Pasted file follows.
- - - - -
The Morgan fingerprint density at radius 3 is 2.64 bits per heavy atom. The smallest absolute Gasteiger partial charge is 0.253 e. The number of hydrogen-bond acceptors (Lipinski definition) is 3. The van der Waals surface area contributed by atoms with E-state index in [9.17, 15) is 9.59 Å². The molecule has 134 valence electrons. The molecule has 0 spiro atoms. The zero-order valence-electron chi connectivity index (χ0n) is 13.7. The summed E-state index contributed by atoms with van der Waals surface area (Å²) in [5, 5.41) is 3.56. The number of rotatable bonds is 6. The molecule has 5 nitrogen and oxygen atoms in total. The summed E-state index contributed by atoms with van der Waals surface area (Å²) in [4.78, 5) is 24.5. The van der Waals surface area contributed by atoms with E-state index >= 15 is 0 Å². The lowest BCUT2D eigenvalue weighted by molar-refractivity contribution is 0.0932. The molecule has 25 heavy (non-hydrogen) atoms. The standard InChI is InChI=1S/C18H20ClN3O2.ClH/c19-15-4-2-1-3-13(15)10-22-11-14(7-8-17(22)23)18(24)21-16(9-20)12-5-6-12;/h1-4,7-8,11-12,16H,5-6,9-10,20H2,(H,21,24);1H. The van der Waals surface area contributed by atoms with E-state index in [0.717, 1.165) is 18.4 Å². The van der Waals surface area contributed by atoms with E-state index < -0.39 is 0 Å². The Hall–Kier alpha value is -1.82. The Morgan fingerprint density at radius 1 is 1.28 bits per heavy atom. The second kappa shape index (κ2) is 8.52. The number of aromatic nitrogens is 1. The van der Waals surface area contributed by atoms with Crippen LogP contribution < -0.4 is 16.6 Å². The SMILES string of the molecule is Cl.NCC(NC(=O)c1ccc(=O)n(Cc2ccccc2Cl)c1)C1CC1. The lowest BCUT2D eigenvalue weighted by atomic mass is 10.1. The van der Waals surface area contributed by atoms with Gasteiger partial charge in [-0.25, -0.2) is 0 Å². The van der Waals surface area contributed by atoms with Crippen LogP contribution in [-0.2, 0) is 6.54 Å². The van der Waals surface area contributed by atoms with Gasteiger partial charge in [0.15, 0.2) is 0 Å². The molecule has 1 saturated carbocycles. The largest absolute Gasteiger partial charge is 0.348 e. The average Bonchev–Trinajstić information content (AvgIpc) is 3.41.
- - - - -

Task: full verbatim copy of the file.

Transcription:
The Morgan fingerprint density at radius 3 is 2.64 bits per heavy atom. The smallest absolute Gasteiger partial charge is 0.253 e. The number of hydrogen-bond acceptors (Lipinski definition) is 3. The van der Waals surface area contributed by atoms with E-state index in [9.17, 15) is 9.59 Å². The molecule has 134 valence electrons. The molecule has 0 spiro atoms. The zero-order valence-electron chi connectivity index (χ0n) is 13.7. The summed E-state index contributed by atoms with van der Waals surface area (Å²) in [5, 5.41) is 3.56. The number of rotatable bonds is 6. The molecule has 5 nitrogen and oxygen atoms in total. The summed E-state index contributed by atoms with van der Waals surface area (Å²) in [4.78, 5) is 24.5. The van der Waals surface area contributed by atoms with E-state index >= 15 is 0 Å². The lowest BCUT2D eigenvalue weighted by molar-refractivity contribution is 0.0932. The molecule has 25 heavy (non-hydrogen) atoms. The standard InChI is InChI=1S/C18H20ClN3O2.ClH/c19-15-4-2-1-3-13(15)10-22-11-14(7-8-17(22)23)18(24)21-16(9-20)12-5-6-12;/h1-4,7-8,11-12,16H,5-6,9-10,20H2,(H,21,24);1H. The van der Waals surface area contributed by atoms with E-state index in [0.717, 1.165) is 18.4 Å². The van der Waals surface area contributed by atoms with E-state index < -0.39 is 0 Å². The Hall–Kier alpha value is -1.82. The Morgan fingerprint density at radius 1 is 1.28 bits per heavy atom. The second kappa shape index (κ2) is 8.52. The number of aromatic nitrogens is 1. The van der Waals surface area contributed by atoms with Crippen LogP contribution < -0.4 is 16.6 Å². The SMILES string of the molecule is Cl.NCC(NC(=O)c1ccc(=O)n(Cc2ccccc2Cl)c1)C1CC1. The lowest BCUT2D eigenvalue weighted by atomic mass is 10.1. The van der Waals surface area contributed by atoms with Gasteiger partial charge in [-0.25, -0.2) is 0 Å². The van der Waals surface area contributed by atoms with Crippen LogP contribution in [-0.2, 0) is 6.54 Å². The van der Waals surface area contributed by atoms with Gasteiger partial charge in [0.15, 0.2) is 0 Å². The molecule has 1 saturated carbocycles. The largest absolute Gasteiger partial charge is 0.348 e. The average Bonchev–Trinajstić information content (AvgIpc) is 3.41.